Rather than placing spikes on window ledges and around the roof line, you can install essentially a slide. On a ledge with a 90° angle, a piece of sturdy weather proof material installed at around a 45° angle will cause the birds to be unable to land on the edge and get a good grip. The smooth slippery surface and angle of the installation will cause birds to slide right off. If they can not comfortably perch on the ledge, they will likely vacate the area. These products are available in different materials such as PVC or Polycarbonate. Ensure the ends are closed and sealed well to prevent other wildlife from nesting inside. When color matched to the building, these angle deterrent systems look like they are a part of the design of the building.

Electric Tracks for Birds

The lowest profile and least visible of all bird deterrents is a tape with electrified currents running through it. When the birds land on the tape, they receive a static like shock which does not harm the birds, but teaches them to stay off this building. Commercial quality electrical tracks require a somewhat involved installation, but some homeowner versions are powered by solar or 110 volt charger. These products can easily flow around curves and details of architecture and are virtually undetectable from a distance.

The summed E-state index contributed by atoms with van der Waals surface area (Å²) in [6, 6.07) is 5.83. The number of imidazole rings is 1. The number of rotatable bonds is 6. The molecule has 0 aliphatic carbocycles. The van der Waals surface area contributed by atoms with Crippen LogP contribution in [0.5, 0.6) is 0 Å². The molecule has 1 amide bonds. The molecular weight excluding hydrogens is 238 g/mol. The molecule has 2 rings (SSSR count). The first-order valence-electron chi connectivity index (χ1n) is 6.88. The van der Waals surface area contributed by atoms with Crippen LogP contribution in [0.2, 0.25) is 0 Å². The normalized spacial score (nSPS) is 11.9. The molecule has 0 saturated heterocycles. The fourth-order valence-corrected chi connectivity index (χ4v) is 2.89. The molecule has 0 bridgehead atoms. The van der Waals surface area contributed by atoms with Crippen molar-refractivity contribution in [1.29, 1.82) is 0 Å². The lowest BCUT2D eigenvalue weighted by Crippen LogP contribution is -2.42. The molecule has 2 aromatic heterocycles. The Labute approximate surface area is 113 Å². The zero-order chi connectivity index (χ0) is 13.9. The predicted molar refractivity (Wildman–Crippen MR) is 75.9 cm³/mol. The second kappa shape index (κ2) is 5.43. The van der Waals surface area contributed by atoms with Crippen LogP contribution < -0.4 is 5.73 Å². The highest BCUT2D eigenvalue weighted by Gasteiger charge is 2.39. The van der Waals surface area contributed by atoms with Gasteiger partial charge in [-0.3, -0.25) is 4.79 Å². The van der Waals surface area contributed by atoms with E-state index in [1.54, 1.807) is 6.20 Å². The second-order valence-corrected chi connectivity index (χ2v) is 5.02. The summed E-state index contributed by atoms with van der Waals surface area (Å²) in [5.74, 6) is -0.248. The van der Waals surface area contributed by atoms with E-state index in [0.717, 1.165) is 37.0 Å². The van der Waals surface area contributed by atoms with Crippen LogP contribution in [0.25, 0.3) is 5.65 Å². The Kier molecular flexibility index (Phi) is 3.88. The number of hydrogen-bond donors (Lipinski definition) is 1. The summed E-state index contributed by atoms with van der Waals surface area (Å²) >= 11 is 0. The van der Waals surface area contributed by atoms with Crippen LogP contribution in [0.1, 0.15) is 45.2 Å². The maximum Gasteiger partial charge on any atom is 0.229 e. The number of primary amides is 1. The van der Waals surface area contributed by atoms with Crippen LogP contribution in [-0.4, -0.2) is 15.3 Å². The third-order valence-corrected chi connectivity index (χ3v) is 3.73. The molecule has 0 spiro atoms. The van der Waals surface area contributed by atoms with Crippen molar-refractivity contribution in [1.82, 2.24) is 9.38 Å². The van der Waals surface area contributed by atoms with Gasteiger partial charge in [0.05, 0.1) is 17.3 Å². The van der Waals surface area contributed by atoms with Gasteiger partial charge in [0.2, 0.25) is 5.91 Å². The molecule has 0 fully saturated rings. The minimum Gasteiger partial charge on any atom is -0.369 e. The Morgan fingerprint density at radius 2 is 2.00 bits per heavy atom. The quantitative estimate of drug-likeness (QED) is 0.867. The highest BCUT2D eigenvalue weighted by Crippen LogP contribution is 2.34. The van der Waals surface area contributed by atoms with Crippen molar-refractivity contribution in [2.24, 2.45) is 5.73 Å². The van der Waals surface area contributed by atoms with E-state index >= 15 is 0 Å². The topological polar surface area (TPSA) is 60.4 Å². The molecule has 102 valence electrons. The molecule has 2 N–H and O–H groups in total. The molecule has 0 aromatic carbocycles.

Bird Wire

When properly installed, bird wire offers an uneven perching surface to birds. To birds, this is not ideal or comfortable, so they often leave to find a more comfortable resting spot. Bird wire is low-profile and often used on historic buildings because it does not distract from the architecture of the building, but it effectively keeps birds away, thus protecting the building. Bird wire can be installed on any surface that will support vertical posts. It works by connecting spring tension wire to two vertical posts. The posts are different heights. When the wire connects to the posts, the wire is at an angle. The hardware used for this device are usually stainless steel and highly durable.